Shabbat Greetings

As we are in the midst of counting the Omer (the daily counting of the 49 days between Passover and Shavuot), its very appropriate that we read this mitzvah (commandment) in this week’s Torah portion, Emor (Leviticus 21:1-24:23): “You shall count “for yourselves” seven “perfect weeks” from Passover when you brought the barley offering, until the day after the 7th week, when there will be a total of fifty days.” (23:15)

How does one count for “themselves” and what are “perfect” weeks? The Dubno Maggid (Jacob ben Wolf Kranz (1741-1804) was a rabbinic orator) explained with a beautiful parable: Two poor friends went from door to door collecting charity. They traveled together, begged together, and received equally from those kind enough to help them. One was industrious, he scrimped and saved every penny he received, spending as little as possible. He saved a few pennies… they added up to nickels… his nickels became dimes and so on until he had dollar bills in his pocket.

The other poor person was not as disciplined and spent his money wantonly. He never saved enough pennies to change into nickels or dimes. 

The counting of the Omer is like a righteous person that makes every day count. Every day is full of meaningful activities and an opportunity for the performance of righteous acts, or mitzvot. Each day is connected to the other in continuous service to God and humanity. That service ties days together, making them a week. The goals accomplished over weeks turn into a month of meaningful effort. The accomplishments of twelve months translate into a year… accomplishments of years – define one’s lifetime.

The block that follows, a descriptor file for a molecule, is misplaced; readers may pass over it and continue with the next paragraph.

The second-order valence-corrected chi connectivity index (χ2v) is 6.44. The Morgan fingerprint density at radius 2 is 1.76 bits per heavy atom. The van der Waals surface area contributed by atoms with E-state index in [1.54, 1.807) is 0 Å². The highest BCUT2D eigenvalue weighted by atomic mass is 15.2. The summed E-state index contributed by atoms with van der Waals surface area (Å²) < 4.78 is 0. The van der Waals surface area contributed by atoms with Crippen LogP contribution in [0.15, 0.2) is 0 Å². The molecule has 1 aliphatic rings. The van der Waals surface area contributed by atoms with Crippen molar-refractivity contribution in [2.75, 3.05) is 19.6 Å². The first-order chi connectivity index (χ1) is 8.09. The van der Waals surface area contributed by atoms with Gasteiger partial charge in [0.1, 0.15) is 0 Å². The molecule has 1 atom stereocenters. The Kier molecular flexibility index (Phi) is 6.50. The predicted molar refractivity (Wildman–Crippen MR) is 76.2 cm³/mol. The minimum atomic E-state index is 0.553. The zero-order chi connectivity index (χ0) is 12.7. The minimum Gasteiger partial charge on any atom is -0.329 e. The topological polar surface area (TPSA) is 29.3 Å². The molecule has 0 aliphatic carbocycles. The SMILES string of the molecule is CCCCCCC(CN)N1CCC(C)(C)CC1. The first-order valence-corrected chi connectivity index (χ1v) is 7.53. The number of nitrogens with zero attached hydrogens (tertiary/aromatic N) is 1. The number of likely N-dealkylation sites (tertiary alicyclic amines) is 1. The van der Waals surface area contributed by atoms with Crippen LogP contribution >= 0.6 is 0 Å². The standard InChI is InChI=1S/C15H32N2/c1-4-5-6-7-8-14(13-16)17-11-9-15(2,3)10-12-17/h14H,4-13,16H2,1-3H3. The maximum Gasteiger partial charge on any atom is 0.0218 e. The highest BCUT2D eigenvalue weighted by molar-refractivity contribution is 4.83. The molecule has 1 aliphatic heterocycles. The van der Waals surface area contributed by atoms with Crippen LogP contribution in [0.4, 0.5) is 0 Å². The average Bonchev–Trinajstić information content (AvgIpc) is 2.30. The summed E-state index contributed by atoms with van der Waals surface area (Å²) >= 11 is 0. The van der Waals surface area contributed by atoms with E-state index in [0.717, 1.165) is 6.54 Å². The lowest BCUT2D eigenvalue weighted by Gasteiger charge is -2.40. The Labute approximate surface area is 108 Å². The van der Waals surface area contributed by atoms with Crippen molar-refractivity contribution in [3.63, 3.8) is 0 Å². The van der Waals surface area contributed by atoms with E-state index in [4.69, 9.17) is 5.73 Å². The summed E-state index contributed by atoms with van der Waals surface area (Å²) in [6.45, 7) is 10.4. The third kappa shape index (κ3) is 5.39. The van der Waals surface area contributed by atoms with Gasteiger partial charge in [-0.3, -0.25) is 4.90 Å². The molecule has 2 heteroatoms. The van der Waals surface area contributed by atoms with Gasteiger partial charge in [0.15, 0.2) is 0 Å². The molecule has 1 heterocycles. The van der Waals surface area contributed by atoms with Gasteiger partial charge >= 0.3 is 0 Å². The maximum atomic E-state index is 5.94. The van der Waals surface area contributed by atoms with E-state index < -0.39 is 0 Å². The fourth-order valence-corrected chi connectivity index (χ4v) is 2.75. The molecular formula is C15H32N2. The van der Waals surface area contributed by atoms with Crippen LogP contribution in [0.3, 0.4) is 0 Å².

An irresponsible person does not have that continuity. The “Rasha – evil person” lives from day to day. All the past days are forgotten. There is no connection between the present and yesterday let alone tomorrow.

Just like the poor person who was able to take every single penny and combine it into a large sum of money, we too must use every day of Counting the Omer to elevate ourselves through acts of love, kindness and righteousness. For then we don’t just “count” each day, we make each day “count”. And that is how these seven weeks become “perfect” in the eyes of God as we strengthen humanity.